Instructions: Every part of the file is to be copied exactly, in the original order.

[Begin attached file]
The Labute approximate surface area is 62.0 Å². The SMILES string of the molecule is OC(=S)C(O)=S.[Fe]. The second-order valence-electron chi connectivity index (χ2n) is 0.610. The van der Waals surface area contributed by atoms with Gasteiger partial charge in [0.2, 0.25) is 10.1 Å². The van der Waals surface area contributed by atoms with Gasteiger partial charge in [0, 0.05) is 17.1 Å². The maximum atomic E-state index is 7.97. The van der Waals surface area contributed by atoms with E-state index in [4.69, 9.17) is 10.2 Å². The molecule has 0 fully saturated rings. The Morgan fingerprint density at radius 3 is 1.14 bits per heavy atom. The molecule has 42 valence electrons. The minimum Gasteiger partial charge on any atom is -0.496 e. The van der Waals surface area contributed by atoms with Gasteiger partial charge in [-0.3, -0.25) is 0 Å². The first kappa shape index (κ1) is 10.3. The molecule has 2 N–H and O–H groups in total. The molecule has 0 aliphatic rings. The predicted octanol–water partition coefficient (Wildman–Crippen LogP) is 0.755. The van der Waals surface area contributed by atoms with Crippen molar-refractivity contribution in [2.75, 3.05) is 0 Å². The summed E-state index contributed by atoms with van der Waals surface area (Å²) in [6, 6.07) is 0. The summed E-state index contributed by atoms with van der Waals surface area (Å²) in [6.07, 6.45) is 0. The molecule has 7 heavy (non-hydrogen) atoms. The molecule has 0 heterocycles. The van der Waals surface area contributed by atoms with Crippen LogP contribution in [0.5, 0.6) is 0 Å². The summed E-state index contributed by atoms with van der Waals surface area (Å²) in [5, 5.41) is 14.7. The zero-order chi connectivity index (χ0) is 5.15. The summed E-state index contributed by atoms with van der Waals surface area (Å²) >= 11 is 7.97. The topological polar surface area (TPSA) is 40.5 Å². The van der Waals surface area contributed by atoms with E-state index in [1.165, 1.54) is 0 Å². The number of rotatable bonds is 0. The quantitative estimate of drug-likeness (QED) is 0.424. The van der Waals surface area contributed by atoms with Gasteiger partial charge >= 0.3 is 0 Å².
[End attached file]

The Labute approximate surface area is 62.0 Å². The SMILES string of the molecule is OC(=S)C(O)=S.[Fe]. The second-order valence-electron chi connectivity index (χ2n) is 0.610. The van der Waals surface area contributed by atoms with Gasteiger partial charge in [0.2, 0.25) is 10.1 Å². The van der Waals surface area contributed by atoms with Gasteiger partial charge in [0, 0.05) is 17.1 Å². The maximum atomic E-state index is 7.97. The van der Waals surface area contributed by atoms with E-state index in [4.69, 9.17) is 10.2 Å². The molecule has 0 fully saturated rings. The Morgan fingerprint density at radius 3 is 1.14 bits per heavy atom. The molecule has 42 valence electrons. The minimum Gasteiger partial charge on any atom is -0.496 e. The van der Waals surface area contributed by atoms with Gasteiger partial charge in [-0.3, -0.25) is 0 Å². The first kappa shape index (κ1) is 10.3. The molecule has 2 N–H and O–H groups in total. The molecule has 0 aliphatic rings. The predicted octanol–water partition coefficient (Wildman–Crippen LogP) is 0.755. The van der Waals surface area contributed by atoms with Crippen molar-refractivity contribution in [2.75, 3.05) is 0 Å². The summed E-state index contributed by atoms with van der Waals surface area (Å²) in [6, 6.07) is 0. The summed E-state index contributed by atoms with van der Waals surface area (Å²) in [6.07, 6.45) is 0. The molecule has 7 heavy (non-hydrogen) atoms. The molecule has 0 heterocycles. The van der Waals surface area contributed by atoms with Crippen LogP contribution in [0.5, 0.6) is 0 Å². The summed E-state index contributed by atoms with van der Waals surface area (Å²) in [5, 5.41) is 14.7. The zero-order chi connectivity index (χ0) is 5.15. The summed E-state index contributed by atoms with van der Waals surface area (Å²) >= 11 is 7.97. The topological polar surface area (TPSA) is 40.5 Å². The van der Waals surface area contributed by atoms with E-state index in [1.165, 1.54) is 0 Å². The number of rotatable bonds is 0. The quantitative estimate of drug-likeness (QED) is 0.424. The van der Waals surface area contributed by atoms with Gasteiger partial charge >= 0.3 is 0 Å².